Online sales (DTC) do not really cannibalize their revenue but rather expand it. Over 50% of customers who purchased online also buy at retail shops. Not to mention that the DTC channel helped them tremendously during COVID-19 lockdowns.
As the COVID situation improved, DTC channel sales remained strong and did not reverse to pre-covid levels.
The brand is also sold through Amazon. As of this writing, Olaplex products occupy #4,#5 and #7 in the best selling hair care products category5.
Specialty retail comprises sales to stores such as Sephora or Ulta Beauty. The company also dominates the best selling hair products category on Sephora.6
As the COVID-19 pandemic started unfolding, the company unveiled an affiliate program for hairdressers, that allowed them to make an income from home while their salons were closed.
The omnichannel strategy creates a feedback loop, where 35% of customers are introduced to Olaplex through their hairdresser. They can then purchase products either directly online or through specialty retail stores.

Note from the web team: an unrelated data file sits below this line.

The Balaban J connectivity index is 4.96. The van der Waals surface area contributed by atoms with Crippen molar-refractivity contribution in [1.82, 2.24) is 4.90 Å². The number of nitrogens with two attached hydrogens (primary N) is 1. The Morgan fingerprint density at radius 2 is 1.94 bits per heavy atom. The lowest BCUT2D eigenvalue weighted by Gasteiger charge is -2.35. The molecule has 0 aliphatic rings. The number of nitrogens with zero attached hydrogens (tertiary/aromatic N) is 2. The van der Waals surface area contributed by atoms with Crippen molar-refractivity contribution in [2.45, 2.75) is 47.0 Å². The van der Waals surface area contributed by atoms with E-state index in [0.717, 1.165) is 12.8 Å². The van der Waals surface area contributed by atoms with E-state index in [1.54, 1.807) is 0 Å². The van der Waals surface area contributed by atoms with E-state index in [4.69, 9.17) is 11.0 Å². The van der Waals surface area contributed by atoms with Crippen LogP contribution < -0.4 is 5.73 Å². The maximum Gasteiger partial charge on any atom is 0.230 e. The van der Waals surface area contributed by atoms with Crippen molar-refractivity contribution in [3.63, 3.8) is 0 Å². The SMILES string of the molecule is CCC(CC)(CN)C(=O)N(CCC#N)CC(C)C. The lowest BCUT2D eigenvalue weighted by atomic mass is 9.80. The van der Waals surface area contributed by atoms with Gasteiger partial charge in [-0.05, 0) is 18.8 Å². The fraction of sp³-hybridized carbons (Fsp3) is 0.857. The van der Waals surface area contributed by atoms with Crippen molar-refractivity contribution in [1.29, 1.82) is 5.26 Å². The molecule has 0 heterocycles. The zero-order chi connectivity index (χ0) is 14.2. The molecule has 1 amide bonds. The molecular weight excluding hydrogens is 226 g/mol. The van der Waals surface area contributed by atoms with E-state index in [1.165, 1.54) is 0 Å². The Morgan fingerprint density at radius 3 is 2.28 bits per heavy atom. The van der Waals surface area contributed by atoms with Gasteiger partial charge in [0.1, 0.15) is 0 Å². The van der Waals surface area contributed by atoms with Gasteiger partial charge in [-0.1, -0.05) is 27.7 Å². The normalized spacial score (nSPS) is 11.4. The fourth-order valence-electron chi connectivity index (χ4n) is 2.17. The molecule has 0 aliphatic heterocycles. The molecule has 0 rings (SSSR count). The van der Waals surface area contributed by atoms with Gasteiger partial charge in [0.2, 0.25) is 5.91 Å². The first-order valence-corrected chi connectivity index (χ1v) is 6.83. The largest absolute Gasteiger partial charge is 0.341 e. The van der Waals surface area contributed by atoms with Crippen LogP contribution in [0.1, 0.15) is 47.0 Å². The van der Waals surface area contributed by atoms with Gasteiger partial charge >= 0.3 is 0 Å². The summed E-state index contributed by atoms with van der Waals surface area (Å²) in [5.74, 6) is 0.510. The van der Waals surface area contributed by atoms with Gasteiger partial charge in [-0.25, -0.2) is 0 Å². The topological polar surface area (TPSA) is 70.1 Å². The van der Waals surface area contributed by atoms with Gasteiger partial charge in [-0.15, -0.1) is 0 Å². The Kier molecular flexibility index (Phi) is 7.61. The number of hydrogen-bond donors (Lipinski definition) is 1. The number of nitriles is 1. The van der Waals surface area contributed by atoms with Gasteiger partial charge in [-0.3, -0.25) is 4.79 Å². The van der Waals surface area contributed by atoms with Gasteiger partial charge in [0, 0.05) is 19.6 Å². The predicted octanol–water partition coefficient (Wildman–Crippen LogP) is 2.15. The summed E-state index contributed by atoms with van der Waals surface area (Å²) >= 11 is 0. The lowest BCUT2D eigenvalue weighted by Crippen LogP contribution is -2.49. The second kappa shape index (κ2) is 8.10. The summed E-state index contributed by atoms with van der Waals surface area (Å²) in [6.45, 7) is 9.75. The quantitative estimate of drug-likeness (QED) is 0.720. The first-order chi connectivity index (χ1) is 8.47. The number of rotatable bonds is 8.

Olaplex doesn’t own any manufacturing facilities and relies on third parties. Its products are manufactured mostly by Cosway Cosmetics and the Bis-amino ingredient is produced by a single contract manufacturing organization (CMO) in US.
The main selling point of Olaplex is the bond-building feature of their products. Coloring, chemical services, heat styling, washing and brushing are everyday activities that actually damage hair. Over 70% of consumers in US have experienced damaged hair7.
Here is an Olaplex video that explains how hair is repaired:
Our hair contains millions of disulfide bonds. They give it its structure, shine and stability. When the bonds are broken, it results in ruffled hair.
Olaplex products are usually used in combination with each other, to produce the desired effect of strong and shiny hair.
According to a McKinsey study8, over 85% of consumers used to shop for beauty products at hair salons or specialized retailers. COVID-19 has changed the landscape and a lot of them are now shopping online.
Social media influencers are a big driving force behind it. Consumers increasingly look for personal recommendations and reviews from their favorite personalities.
Olaplex has masterfully leveraged this aspect to create a strong brand and cult-like following. There are tens of thousands of videos posted on Instagram, TikTok or Facebook which feature satisfied customers of Olaplex products and positive reviews.